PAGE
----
In this blog, you will learn the mathematical intuition of Support Vector Machine and its kernels.

Support Vector Machine

Support Vector Machines (SVM) is a supervised machine learning algorithm that can be used for classification or regression tasks. The goal of the SVM algorithm is to find the hyperplane in an N-dimensional space that maximally separates the two classes.

Mathematical Intuition

Support Vector Machines (SVMs) are a type of supervised machine learning algorithm that can be used for classification or regression tasks. The goal of an SVM is to find the hyperplane in a high-dimensional space that maximally separates the different classes.

Imagine we have two classes of data points, represented by circles and rectangles

The SVM algorithm will try to find the hyperplane that best separates these two classes. The hyperplane is defined as the set of all points that satisfy the equation:

w^T x + b = 0

where w is a vector perpendicular to the hyperplane and x is a data point. The bias term b determines the position of the hyperplane.

In the case of two classes, the SVM will try to find the hyperplane that maximally separates the two classes and is also as far as possible from the closest data points of both classes. These points are called support vectors, as they support the position of the hyperplane.

The distance between the hyperplane and the closest data points of both classes is called the margin. The SVM algorithm tries to maximize the margin to increase the robustness and generalization of the model.

In the case of multiple classes, the SVM algorithm uses a technique called one-versus-all classification, where a separate binary SVM classifier is trained for each class. The class that is assigned the highest score by the classifiers is the predicted class for a given data point.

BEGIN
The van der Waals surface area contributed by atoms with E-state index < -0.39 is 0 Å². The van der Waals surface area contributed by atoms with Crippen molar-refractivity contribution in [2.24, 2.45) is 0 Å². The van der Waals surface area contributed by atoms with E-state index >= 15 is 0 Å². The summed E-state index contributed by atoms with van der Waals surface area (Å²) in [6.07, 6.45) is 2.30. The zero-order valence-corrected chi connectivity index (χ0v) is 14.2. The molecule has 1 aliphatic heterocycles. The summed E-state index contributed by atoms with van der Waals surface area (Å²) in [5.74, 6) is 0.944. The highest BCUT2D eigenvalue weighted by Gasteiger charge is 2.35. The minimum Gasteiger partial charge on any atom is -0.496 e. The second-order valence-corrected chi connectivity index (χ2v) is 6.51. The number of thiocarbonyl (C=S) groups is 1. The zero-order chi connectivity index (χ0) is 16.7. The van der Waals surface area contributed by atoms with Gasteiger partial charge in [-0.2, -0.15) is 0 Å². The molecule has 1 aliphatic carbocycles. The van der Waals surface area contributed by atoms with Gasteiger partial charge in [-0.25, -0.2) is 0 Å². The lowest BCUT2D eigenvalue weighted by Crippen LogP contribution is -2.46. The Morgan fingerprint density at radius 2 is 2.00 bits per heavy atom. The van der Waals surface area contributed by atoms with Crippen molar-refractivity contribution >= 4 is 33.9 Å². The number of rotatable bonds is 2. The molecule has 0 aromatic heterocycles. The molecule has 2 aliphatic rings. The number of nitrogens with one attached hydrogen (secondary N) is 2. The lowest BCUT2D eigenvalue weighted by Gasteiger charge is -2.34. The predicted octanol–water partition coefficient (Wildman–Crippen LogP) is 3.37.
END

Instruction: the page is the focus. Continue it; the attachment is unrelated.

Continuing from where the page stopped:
Overall, the mathematical intuition behind the SVM algorithm is the optimization of the hyperplane that maximally separates the different classes, while also maximizing the margin and minimizing the distance to the support vectors.

SVM Kernels

A kernel is a function that takes in two data points and returns the inner product between them in the transformed space. Different kernels can be used to transform the data in different ways, and the choice of the kernel can have a significant impact on the resulting classifier. Some common kernels include:

Linear Kernel: It is used when the data is Linearly separable, that is, it can be separated using a single Line. It is one of the most common kernels to be used. It is mostly used when there are a Large number of Features in a particular Data Set.  If x and y are column vectors, their linear kernel is:

Polynomial kernel: It represents the similarity of vectors in the training set of data in a feature space over polynomials of the original variables used in the kernel.

Where, x, y are vectors, and d is kernel degree. If c_0=0 the kernel is said to be homogeneous.

Radial basis function (RBF) kernel: It is used to perform transformation adding radial basis method to improve transformation when there is no prior knowledge about data.

where x and y are the input vectors. If \gamma = \sigma^{-2} the kernel is known as the Gaussian kernel of variance \sigma^{2}.

Sigmoid Kernel: This function computes the sigmoid kernel between two vectors. The sigmoid kernel is also known as a hyperbolic tangent or Multilayer Perceptron (because, in the neural network field, it is often used as a neuron activation function). 

Where, x and y are the input vectors, \gamma is the slope, and c_0 is the intercept.

The SVM algorithm uses the kernel function to transform the data points into a higher-dimensional space, where it is easier to find a hyperplane that separates the classes. The parameters of the kernel function (such as gamma and coef0 for the RBF and polynomial kernels, respectively) can be tuned to improve the performance of the classifier.

Summary

In summary, the SVM algorithm is a powerful tool for classification and regression tasks because it can find the hyperplane that maximally separates the two classes in the feature space, and it can also handle high-dimensional data and non-linearly separable data by using kernel tricks.

Closing Remarks

If you have any queries, please let me know in the comment section.

For the practical implementation of SVM for both classification and regression problem statements, please visit my GitHub.

By Thanmai Chandaka

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